President Barack Obama left open the possibility of negotiators lifting most sanctions against Iran at the start of a final nuclear deal -- rather than in phases -- so long as sanctions could be reimposed quickly if Iran violates its end of the deal.
Obama, at a news conference with Italian Prime Minister Matteo Renzi at the White House on Friday, was asked if he would explicitly rule out signing a final deal unless sanctions are phased out. He said that achieving a deal will require "some creative negotiations," and that he didn't want to "get out ahead" of Secretary of State John Kerry and other U.S. officials working toward a June 30 deadline for an accord.
"Our main concern here is making sure that if Iran doesn't abide by its agreement, that we don't have to jump through a whole bunch of hoops in order to reinstate sanctions," Obama said. "How sanctions are lessened, how we snap back sanctions if there's a violation, there are a lot of different mechanisms and ways to do that."
Negotiators' challenge is "to sometimes find formulas that get to our main concerns while allowing the other side to make a presentation to their body politic that is more acceptable."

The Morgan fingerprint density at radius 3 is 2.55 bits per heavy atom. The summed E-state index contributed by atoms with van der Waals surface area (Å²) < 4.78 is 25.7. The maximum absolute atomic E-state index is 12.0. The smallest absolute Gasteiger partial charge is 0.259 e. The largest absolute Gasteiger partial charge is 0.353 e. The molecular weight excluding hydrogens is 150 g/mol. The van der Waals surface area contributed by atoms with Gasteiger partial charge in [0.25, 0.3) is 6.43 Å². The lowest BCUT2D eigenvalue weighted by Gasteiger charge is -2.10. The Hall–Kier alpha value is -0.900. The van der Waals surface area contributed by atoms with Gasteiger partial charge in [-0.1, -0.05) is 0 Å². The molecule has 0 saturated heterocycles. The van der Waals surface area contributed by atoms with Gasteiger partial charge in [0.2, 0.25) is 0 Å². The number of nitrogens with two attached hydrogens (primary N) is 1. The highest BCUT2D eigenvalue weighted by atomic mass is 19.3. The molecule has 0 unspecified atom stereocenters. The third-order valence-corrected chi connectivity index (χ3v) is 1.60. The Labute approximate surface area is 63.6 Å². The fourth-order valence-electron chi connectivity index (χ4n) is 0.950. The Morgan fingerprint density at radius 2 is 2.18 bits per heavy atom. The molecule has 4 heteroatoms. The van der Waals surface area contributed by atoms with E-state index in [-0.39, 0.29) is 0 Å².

Obama's remarks on one of the main sticking points in negotiations over Iran's nuclear program come about a week after Iran's Supreme Leader Ayatollah Ali Khamenei said all sanctions against his country must be lifted as soon as the accord is signed.
Mark Dubowitz, executive director of the Foundation for Defense of Democracies, who has advised U.S lawmakers writing sanctions legislation, said Obama's remarks suggest he and European leaders are preparing to suspend sanctions "very early" in the deal's implementation and release billions of dollars in frozen oil assets.
"Obama seems prepared to give massive sanctions relief while making a massive bet on the snapback sanction, which is a highly problematic coercive instrument that will prove unworkable when facing a wall of Russian and Chinese intransigence" at the United Nations Security Council "and human greed in the markets," he said.
Read full article here.